The big moves will come next week, but in the meantime, the Washington Football Team has some low-cost maintenance to perform across the roster.
The big news this week was the application of the franchise tag to stalwart offensive guard Brandon Scherff, but beyond that, some other developments have been observed as well. According to reports, the Washington Football Team is trying to re-sign Ronald Darby and Dustin Hopkins. And, on March 10, Washington officially tendered two lower-tier free agents, likely keeping them in-house for 2021.
While both of the players received tenders, their situations are somewhat different. Allen was an exclusive rights free agent. Were he to play on his tender in 2021, Allen would earn $850,000 for the year. Sims, meanwhile, was a restricted free agent. Thus, his tender falls into four cost pools — First-round tender, second-round tender, original-round tender, and right-of-first-refusal tender.
While the type of tender used in Sims’ case was not disclosed, his tender would likely be either an original-round tender or a right-of-first-refusal tender. Those are the lowest value tenders in relation to the first and second-round tenders.
The right-of-first-refusal tender is unique to the original-round tender, in that it does not require original-round compensation from a team that offers the tendered player. Of course, Sims was undrafted, so no compensation would be required either way.
According to Pro Football Network, the rules state that an original round tender is currently worth either $2.33 million or 110% of the player’s salary from the previous year — whichever is highest. In Sims’ case, $2.33 million is the likely value. Sims can sign his tender sheet, and if no other team offers him anything more than that number, he’ll remain with Washington in 2021.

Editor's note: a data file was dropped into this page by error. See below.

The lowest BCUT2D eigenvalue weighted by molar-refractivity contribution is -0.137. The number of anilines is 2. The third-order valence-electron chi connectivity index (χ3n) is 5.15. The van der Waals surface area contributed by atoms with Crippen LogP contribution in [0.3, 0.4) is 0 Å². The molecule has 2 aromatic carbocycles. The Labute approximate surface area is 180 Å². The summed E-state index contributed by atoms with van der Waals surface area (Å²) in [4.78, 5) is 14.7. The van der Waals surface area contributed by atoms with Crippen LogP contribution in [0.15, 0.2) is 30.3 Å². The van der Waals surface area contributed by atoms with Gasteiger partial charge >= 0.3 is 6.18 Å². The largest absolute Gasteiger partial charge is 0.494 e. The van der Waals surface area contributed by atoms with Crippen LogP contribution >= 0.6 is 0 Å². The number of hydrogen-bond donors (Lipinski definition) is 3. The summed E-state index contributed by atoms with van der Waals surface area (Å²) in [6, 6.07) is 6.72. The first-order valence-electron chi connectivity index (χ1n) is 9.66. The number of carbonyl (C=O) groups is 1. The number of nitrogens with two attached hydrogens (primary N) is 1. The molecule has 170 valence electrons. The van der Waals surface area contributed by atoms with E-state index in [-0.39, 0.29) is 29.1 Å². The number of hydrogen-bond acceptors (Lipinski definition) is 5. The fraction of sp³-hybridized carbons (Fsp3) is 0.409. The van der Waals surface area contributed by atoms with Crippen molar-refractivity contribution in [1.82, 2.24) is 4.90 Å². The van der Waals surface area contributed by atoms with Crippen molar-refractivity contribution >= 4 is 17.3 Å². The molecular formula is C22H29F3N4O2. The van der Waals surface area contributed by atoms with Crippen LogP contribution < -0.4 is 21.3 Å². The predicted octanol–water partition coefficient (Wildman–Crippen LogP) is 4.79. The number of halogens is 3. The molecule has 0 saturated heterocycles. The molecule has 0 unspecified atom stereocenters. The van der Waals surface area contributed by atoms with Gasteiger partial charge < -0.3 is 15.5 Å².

That figure seems a little high for Sims, but both he and Kyle Allen did enough to deserve some compensation in 2020. Kyle Allen was thrust into the starting lineup for the Washington Football Team after Dwayne Haskins underwhelmed early on, and he played well. Overall, Allen played in four games, completing 60 of 87 passes for 610 yards, four touchdowns, and one interception, for a passer rating of 99.3. He also ran for another score.
Sims, meanwhile, emerged as a quality depth piece in Washington’s receiving core. After lingering on the roster in his first two seasons, Sims managed to play in all 16 games in 2020, starting ten at wide receiver. He caught 32 of his 48 targets for 477 yards and a touchdown, and he had a seven-catch, 104-yard outing in the team’s first-round playoff loss against the Buccaneers.
In his 10 games as a starter, Sims averaged almost three catches and almost 44 yards per game, earning 29 receptions and 438 yards over that span. Projected over 16 games, those averages amount to 46 catches and 700 yards. He might not maintain his starting role moving forward, but Sims, who’s just 25 years old, proved himself to be valuable depth in 2020.
Both Allen and Sims solidify fairly unstable positions on offense, but there’s still more work to do. Luckily for the Washington Football Team, after these low-cost moves, they still have plenty of cap to work with. Next week, we’ll get to see what they make of it.